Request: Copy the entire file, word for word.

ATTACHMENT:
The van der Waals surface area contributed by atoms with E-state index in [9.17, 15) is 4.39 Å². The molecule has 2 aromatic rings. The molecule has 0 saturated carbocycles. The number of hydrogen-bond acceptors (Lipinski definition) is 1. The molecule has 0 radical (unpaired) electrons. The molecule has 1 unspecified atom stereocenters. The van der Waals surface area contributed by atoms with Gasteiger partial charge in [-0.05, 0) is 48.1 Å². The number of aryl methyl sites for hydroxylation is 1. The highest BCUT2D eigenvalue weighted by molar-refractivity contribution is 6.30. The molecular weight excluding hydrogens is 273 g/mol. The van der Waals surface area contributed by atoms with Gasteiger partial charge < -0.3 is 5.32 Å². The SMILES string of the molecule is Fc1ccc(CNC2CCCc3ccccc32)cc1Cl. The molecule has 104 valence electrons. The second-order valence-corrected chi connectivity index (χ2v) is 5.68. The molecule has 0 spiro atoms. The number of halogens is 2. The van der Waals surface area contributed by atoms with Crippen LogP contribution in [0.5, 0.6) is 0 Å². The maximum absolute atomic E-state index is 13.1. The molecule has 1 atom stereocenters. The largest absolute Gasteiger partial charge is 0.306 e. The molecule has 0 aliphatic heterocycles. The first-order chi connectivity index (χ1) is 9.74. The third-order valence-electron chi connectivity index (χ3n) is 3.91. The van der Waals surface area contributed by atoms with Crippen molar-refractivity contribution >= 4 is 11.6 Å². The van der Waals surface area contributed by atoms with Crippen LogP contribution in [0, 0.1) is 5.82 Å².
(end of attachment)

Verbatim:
The van der Waals surface area contributed by atoms with E-state index in [9.17, 15) is 4.39 Å². The molecule has 2 aromatic rings. The molecule has 0 saturated carbocycles. The number of hydrogen-bond acceptors (Lipinski definition) is 1. The molecule has 0 radical (unpaired) electrons. The molecule has 1 unspecified atom stereocenters. The van der Waals surface area contributed by atoms with Gasteiger partial charge in [-0.05, 0) is 48.1 Å². The number of aryl methyl sites for hydroxylation is 1. The highest BCUT2D eigenvalue weighted by molar-refractivity contribution is 6.30. The molecular weight excluding hydrogens is 273 g/mol. The van der Waals surface area contributed by atoms with Gasteiger partial charge < -0.3 is 5.32 Å². The SMILES string of the molecule is Fc1ccc(CNC2CCCc3ccccc32)cc1Cl. The molecule has 104 valence electrons. The second-order valence-corrected chi connectivity index (χ2v) is 5.68. The molecule has 0 spiro atoms. The number of halogens is 2. The van der Waals surface area contributed by atoms with Crippen LogP contribution in [0.5, 0.6) is 0 Å². The maximum absolute atomic E-state index is 13.1. The molecule has 1 atom stereocenters. The largest absolute Gasteiger partial charge is 0.306 e. The molecule has 0 aliphatic heterocycles. The first-order chi connectivity index (χ1) is 9.74. The third-order valence-electron chi connectivity index (χ3n) is 3.91. The van der Waals surface area contributed by atoms with Crippen molar-refractivity contribution >= 4 is 11.6 Å². The van der Waals surface area contributed by atoms with Crippen LogP contribution in [0, 0.1) is 5.82 Å².